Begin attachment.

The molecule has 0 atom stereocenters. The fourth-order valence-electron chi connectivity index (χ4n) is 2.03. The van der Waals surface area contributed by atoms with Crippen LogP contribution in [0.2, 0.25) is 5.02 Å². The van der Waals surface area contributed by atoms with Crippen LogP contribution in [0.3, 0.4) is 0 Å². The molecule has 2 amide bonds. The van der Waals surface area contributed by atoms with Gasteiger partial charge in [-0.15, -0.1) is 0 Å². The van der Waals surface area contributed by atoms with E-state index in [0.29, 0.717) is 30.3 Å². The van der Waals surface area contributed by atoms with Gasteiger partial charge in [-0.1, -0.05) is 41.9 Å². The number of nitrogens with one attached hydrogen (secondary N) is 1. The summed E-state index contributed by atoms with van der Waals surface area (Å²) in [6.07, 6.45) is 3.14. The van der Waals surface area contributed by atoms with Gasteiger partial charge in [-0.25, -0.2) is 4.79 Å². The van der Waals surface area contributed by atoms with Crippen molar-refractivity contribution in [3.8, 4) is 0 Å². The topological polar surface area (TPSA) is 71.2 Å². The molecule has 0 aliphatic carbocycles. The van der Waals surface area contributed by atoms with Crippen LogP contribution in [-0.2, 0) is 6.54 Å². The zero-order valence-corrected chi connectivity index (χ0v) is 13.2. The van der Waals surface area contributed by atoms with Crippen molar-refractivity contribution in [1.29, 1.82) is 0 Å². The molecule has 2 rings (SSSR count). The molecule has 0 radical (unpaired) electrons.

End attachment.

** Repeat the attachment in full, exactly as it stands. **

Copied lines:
The molecule has 0 atom stereocenters. The fourth-order valence-electron chi connectivity index (χ4n) is 2.03. The van der Waals surface area contributed by atoms with Crippen LogP contribution in [0.2, 0.25) is 5.02 Å². The van der Waals surface area contributed by atoms with Crippen LogP contribution in [0.3, 0.4) is 0 Å². The molecule has 2 amide bonds. The van der Waals surface area contributed by atoms with Gasteiger partial charge in [-0.15, -0.1) is 0 Å². The van der Waals surface area contributed by atoms with E-state index in [0.29, 0.717) is 30.3 Å². The van der Waals surface area contributed by atoms with Gasteiger partial charge in [-0.1, -0.05) is 41.9 Å². The number of nitrogens with one attached hydrogen (secondary N) is 1. The summed E-state index contributed by atoms with van der Waals surface area (Å²) in [6.07, 6.45) is 3.14. The van der Waals surface area contributed by atoms with Gasteiger partial charge in [-0.25, -0.2) is 4.79 Å². The van der Waals surface area contributed by atoms with Crippen molar-refractivity contribution in [3.8, 4) is 0 Å². The topological polar surface area (TPSA) is 71.2 Å². The molecule has 0 aliphatic carbocycles. The van der Waals surface area contributed by atoms with Crippen LogP contribution in [-0.2, 0) is 6.54 Å². The zero-order valence-corrected chi connectivity index (χ0v) is 13.2. The van der Waals surface area contributed by atoms with Crippen molar-refractivity contribution in [1.29, 1.82) is 0 Å². The molecule has 2 rings (SSSR count). The molecule has 0 radical (unpaired) electrons.